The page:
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Chinese Goose

The Coursera HSK 4 courses

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Chinese Goose

Hello everyone, I am currently 1 chapter away from completing my HSK 3 textbook and I'm pretty happy with it since I self-studied Chinese from the beginning and had no tutor throughout my journey.

I have stumbled across a new resource by the Peking Uni courses on Coursera and was quite impressed with the reviews and that it is completely free. Until I saw the length of the course was only 10 weeks, requiring you to learn over 88 words by the first week, not to mention grammar structures. I was quite over-whelmed and possibly scared from this course due to its short amount of time. I have my HSK 4 standard textbooks and workbooks but I want to also benefit from this opportunity. Should I just go with the coursera course and finish it then afterwards finish my textbooks? or do I do vice versa or do I just not enroll in that course at all? Thanks in advance!

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mungouk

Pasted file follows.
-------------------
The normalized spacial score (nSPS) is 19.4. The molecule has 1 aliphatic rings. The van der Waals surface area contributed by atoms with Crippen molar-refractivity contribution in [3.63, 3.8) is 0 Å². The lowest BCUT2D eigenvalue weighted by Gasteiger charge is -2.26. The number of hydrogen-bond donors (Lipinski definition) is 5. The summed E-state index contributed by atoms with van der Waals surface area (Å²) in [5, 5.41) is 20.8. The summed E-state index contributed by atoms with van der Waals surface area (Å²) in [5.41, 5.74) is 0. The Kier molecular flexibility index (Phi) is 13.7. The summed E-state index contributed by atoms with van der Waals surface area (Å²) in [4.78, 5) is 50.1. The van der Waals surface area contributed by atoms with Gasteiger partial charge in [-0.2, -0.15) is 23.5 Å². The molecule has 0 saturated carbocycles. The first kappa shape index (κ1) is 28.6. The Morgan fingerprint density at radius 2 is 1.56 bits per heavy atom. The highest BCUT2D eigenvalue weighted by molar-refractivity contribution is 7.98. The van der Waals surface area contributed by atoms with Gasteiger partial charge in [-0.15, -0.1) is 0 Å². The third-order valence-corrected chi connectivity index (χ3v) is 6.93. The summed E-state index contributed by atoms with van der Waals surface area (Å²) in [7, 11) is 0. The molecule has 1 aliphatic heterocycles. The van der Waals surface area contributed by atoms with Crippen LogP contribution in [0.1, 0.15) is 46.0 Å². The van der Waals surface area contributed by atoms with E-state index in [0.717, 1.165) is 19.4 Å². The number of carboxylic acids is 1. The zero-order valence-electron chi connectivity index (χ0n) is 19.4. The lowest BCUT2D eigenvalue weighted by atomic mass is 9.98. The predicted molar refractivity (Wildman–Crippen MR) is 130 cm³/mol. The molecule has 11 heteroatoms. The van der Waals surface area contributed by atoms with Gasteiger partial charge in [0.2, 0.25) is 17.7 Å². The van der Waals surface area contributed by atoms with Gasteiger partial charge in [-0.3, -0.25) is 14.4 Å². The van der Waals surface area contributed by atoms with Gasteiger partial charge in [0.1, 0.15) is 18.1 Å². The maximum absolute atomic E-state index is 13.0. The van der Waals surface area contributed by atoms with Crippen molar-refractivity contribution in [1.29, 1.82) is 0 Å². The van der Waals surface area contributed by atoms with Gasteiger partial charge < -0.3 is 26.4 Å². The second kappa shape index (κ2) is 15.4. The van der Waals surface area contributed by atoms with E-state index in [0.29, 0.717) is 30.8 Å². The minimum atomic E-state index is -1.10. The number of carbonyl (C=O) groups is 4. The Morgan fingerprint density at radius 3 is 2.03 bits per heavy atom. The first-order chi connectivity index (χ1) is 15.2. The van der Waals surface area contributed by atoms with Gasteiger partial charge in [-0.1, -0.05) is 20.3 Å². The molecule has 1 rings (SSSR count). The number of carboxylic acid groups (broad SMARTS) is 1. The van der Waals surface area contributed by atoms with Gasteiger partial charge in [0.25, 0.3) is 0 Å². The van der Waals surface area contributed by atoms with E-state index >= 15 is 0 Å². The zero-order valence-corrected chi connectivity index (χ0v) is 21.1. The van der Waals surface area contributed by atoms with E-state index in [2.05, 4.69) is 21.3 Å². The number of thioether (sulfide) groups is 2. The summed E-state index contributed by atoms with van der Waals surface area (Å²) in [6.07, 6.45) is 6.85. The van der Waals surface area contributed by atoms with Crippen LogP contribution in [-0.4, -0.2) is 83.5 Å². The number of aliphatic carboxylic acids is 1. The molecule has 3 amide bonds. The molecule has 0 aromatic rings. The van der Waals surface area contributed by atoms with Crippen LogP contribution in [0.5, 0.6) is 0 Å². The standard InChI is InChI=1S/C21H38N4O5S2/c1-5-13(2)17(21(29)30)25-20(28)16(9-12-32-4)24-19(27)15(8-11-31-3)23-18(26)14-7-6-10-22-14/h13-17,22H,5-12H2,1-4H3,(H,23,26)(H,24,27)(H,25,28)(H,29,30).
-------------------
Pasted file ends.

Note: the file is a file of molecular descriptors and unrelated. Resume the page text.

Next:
Welcome to the forums. Are you planning on taking the HSK 3 test?

 

As for the HSK 4 course, if it's anything like the Coursera HSK 3 course then I'm not sure if you absolutely must complete it in only 10 weeks, or whether you can take up to 6 months? 

 

Edit: It looks like the video content is on youtube in any case. Or at least, there's a playlist for weeks 1-5 with 5 lessons in each.

 

 

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mungouk

Ha... I just took a look at the Coursera HSK 4 MOOC and it seems I'm already enrolled. I've no idea when that happened.

 

Honestly, MOOCs are like ebooks for me... I download them or sign up and then forget all about them.